A comprehensive study examines the attitudes of Jews in Israel regarding the question “Who is a Jew?”
Most Israeli Jews feel that Jews are those who were born to a Jewish mother.
This significant fact must be taken into account in any arrangement regarding conversion, marriage, Law of Return eligibility, and more. However, the consensus on this point is not total, which puts Israeli Jewry in a position of disagreement with many Jewish communities in the Diaspora.
Most Israeli Jews view Jewishness as an identity that cannot be partial.
The demand for identity-exclusivity could pose difficulties both for mixed families in Israel, and for Israel-Diaspora relations, given that Diaspora Jewry comprises a growing number of people whose Judaism is partial, including at the self-definition stage.
Despite clearly disagreeing over the details, most Jews feel that the rules establishing a person’s Jewishness should be identical everywhere – in Israel and in the Diaspora. This consensus creates an opportunity for those wishing to undertake an effort to reach a broadly supported definition of Jewishness. However, our research shows that finding such a definition, one that would be accepted in Israel and abroad, would be a complicated, challenging affair. Therefore, the benefit would have to be weighed against the damage that an endeavor so fraught with controversy might be expected to produce.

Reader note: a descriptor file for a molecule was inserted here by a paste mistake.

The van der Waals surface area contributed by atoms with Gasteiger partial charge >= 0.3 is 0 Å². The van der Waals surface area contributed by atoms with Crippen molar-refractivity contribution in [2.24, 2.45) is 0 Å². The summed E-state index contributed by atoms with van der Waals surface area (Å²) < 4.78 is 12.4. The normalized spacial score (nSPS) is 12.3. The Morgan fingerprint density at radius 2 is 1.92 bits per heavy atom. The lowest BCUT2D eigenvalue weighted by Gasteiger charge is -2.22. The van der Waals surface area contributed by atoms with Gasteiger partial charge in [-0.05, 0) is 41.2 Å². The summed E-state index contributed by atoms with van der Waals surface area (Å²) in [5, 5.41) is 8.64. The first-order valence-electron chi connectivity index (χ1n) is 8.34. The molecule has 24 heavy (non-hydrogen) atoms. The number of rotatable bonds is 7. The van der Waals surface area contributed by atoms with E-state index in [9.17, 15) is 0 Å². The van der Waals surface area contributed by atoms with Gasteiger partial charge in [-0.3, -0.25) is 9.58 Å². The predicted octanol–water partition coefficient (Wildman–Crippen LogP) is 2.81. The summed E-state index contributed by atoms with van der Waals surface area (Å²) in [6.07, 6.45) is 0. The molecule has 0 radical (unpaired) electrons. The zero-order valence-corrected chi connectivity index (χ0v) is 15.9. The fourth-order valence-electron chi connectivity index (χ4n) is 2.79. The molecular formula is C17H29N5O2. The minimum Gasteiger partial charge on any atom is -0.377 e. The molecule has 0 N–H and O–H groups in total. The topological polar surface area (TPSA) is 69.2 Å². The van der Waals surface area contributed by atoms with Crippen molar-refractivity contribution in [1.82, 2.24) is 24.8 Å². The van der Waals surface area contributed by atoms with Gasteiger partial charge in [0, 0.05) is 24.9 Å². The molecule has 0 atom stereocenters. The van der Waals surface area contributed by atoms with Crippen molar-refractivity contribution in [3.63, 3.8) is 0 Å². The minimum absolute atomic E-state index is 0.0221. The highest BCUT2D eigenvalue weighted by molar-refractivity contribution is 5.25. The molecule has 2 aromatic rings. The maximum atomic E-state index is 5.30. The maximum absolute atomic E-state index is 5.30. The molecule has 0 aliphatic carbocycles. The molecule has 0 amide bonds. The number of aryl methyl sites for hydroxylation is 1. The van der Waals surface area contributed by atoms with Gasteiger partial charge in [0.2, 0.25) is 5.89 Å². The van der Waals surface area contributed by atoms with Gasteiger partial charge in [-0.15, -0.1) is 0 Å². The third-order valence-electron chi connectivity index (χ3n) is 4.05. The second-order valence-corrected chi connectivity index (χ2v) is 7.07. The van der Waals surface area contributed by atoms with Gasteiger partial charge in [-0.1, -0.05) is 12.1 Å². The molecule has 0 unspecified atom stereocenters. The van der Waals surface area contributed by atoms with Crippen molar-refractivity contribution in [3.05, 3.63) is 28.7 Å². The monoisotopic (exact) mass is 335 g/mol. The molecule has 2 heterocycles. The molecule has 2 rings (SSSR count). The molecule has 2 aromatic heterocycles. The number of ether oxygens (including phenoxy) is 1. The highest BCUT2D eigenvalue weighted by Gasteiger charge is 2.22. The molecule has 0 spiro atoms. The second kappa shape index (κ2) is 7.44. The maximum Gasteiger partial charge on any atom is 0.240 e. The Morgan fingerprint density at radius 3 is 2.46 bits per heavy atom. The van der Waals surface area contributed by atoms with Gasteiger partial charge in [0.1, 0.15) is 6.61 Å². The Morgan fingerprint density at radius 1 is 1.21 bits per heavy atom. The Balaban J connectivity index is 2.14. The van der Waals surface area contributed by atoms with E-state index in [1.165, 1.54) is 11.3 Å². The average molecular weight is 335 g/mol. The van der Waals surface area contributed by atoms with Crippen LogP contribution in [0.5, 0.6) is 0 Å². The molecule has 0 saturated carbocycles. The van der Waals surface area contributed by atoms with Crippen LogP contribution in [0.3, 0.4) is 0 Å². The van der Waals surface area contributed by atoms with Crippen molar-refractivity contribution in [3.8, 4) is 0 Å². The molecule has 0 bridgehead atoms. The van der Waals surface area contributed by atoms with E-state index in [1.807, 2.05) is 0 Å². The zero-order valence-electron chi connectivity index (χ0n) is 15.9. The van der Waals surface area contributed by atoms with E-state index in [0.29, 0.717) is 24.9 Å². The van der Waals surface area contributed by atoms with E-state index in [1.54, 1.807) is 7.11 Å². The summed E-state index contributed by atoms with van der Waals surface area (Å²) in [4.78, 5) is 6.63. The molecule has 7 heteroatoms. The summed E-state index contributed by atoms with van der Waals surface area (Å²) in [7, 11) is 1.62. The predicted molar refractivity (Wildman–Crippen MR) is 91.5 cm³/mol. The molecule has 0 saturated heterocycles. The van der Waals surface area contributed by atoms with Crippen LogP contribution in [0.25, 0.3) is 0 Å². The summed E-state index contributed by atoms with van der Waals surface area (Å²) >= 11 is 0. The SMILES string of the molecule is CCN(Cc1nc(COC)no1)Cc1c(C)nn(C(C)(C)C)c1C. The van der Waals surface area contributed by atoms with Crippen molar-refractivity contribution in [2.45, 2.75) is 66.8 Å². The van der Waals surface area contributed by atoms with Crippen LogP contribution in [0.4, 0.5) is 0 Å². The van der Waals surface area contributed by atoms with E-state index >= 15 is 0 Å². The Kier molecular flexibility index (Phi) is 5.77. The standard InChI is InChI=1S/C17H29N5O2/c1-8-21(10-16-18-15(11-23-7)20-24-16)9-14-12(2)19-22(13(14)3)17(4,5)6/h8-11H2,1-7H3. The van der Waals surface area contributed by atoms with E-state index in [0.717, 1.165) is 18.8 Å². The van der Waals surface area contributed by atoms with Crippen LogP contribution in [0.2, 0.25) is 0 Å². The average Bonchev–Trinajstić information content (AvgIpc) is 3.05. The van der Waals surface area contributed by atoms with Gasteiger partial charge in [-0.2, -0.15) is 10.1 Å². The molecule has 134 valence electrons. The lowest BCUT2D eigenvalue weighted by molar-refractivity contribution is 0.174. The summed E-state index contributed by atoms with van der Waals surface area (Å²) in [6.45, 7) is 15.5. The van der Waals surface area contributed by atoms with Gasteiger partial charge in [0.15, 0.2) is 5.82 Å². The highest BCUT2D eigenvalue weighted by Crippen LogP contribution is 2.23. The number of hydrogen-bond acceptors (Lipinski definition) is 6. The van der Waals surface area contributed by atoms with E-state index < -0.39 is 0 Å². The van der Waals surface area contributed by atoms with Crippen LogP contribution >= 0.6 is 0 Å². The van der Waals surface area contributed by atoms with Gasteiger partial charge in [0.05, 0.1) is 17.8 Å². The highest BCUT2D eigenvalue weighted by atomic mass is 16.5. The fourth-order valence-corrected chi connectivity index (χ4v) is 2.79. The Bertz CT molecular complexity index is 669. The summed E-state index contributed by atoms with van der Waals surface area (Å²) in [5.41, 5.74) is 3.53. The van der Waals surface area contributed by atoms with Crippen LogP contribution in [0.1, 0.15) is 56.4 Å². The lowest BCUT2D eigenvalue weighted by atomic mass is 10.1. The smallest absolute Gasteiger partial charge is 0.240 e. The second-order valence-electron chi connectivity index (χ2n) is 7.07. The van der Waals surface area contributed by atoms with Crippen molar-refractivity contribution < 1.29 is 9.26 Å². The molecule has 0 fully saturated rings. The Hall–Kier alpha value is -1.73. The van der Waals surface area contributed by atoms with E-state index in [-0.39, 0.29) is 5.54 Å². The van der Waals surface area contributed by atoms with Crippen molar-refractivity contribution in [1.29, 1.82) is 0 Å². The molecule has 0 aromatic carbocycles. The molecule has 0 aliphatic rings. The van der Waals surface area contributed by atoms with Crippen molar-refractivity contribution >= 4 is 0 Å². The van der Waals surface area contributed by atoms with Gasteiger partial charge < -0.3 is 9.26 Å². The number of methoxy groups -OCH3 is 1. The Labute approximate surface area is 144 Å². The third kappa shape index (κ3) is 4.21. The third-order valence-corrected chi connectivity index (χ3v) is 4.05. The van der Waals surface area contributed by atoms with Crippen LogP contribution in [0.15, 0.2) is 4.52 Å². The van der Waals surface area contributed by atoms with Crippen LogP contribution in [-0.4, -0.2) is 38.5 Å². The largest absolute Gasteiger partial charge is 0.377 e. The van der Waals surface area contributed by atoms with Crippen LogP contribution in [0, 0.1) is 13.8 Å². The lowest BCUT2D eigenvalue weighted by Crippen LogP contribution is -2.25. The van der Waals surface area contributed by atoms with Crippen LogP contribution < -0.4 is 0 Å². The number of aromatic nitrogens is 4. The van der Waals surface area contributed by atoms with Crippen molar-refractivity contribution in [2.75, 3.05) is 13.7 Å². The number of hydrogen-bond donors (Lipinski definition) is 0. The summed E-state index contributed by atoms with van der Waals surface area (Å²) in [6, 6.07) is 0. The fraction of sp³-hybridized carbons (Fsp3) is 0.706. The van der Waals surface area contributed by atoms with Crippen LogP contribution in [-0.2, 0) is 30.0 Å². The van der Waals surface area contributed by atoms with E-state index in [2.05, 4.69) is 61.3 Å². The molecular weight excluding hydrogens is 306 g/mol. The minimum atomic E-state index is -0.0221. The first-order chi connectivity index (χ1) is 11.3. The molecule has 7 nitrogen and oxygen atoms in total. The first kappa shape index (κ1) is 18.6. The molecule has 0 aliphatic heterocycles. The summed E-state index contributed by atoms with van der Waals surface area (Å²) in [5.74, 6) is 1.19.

Pursuant to the previous point: Only a minority of Israeli Jews feel that the authority to implement the rules establishing Jewishness should be vested in a single central entity. What this means is that, even if an effort is made to reach a widely-agreed-upon definition, its implementation would presumably remain decentralized, which would leave a considerable grey area with regard to implementation.
Most Israeli Jews accept those who have undergone Conservative/Reform conversion as Jews, especially if the process took place in Israel. This fact has ramifications on the state’s ability (even should the conversion process undergo reform) to significantly increase the proportion of those who choose Orthodox conversion, which is naturally more stringent in its demands on the prospective convert.